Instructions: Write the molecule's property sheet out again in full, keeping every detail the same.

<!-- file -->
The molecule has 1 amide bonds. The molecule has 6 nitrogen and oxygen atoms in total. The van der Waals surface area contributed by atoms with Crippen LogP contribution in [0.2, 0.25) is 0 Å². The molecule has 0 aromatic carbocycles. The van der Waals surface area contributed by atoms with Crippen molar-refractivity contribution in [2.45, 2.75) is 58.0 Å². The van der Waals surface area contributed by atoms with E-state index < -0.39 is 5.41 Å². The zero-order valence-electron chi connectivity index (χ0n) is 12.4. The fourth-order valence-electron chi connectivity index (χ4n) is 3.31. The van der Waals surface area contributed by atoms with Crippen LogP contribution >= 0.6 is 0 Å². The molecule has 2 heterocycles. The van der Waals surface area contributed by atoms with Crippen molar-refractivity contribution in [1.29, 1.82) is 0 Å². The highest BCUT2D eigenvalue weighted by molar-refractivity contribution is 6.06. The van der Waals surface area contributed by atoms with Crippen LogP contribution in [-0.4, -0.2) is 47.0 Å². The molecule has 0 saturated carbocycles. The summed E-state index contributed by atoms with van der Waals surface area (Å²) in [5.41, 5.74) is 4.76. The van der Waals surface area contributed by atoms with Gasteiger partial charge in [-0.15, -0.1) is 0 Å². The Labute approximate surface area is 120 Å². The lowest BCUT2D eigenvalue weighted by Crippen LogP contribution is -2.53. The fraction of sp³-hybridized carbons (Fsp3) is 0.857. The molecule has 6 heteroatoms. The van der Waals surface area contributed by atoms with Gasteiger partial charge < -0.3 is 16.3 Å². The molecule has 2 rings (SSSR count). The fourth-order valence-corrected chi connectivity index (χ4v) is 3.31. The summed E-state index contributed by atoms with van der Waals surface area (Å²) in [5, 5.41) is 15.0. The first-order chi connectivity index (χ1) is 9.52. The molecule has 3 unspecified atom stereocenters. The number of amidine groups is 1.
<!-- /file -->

The molecule has 1 amide bonds. The molecule has 6 nitrogen and oxygen atoms in total. The van der Waals surface area contributed by atoms with Crippen LogP contribution in [0.2, 0.25) is 0 Å². The molecule has 0 aromatic carbocycles. The van der Waals surface area contributed by atoms with Crippen molar-refractivity contribution in [2.45, 2.75) is 58.0 Å². The van der Waals surface area contributed by atoms with E-state index < -0.39 is 5.41 Å². The zero-order valence-electron chi connectivity index (χ0n) is 12.4. The fourth-order valence-electron chi connectivity index (χ4n) is 3.31. The van der Waals surface area contributed by atoms with Crippen LogP contribution >= 0.6 is 0 Å². The molecule has 2 heterocycles. The van der Waals surface area contributed by atoms with Crippen molar-refractivity contribution in [1.29, 1.82) is 0 Å². The highest BCUT2D eigenvalue weighted by molar-refractivity contribution is 6.06. The van der Waals surface area contributed by atoms with Crippen LogP contribution in [-0.4, -0.2) is 47.0 Å². The molecule has 0 saturated carbocycles. The summed E-state index contributed by atoms with van der Waals surface area (Å²) in [5.41, 5.74) is 4.76. The van der Waals surface area contributed by atoms with Gasteiger partial charge in [-0.15, -0.1) is 0 Å². The Labute approximate surface area is 120 Å². The lowest BCUT2D eigenvalue weighted by Crippen LogP contribution is -2.53. The fraction of sp³-hybridized carbons (Fsp3) is 0.857. The molecule has 6 heteroatoms. The van der Waals surface area contributed by atoms with Gasteiger partial charge < -0.3 is 16.3 Å². The molecule has 2 rings (SSSR count). The fourth-order valence-corrected chi connectivity index (χ4v) is 3.31. The summed E-state index contributed by atoms with van der Waals surface area (Å²) in [5, 5.41) is 15.0. The first-order chi connectivity index (χ1) is 9.52. The molecule has 3 unspecified atom stereocenters. The number of amidine groups is 1.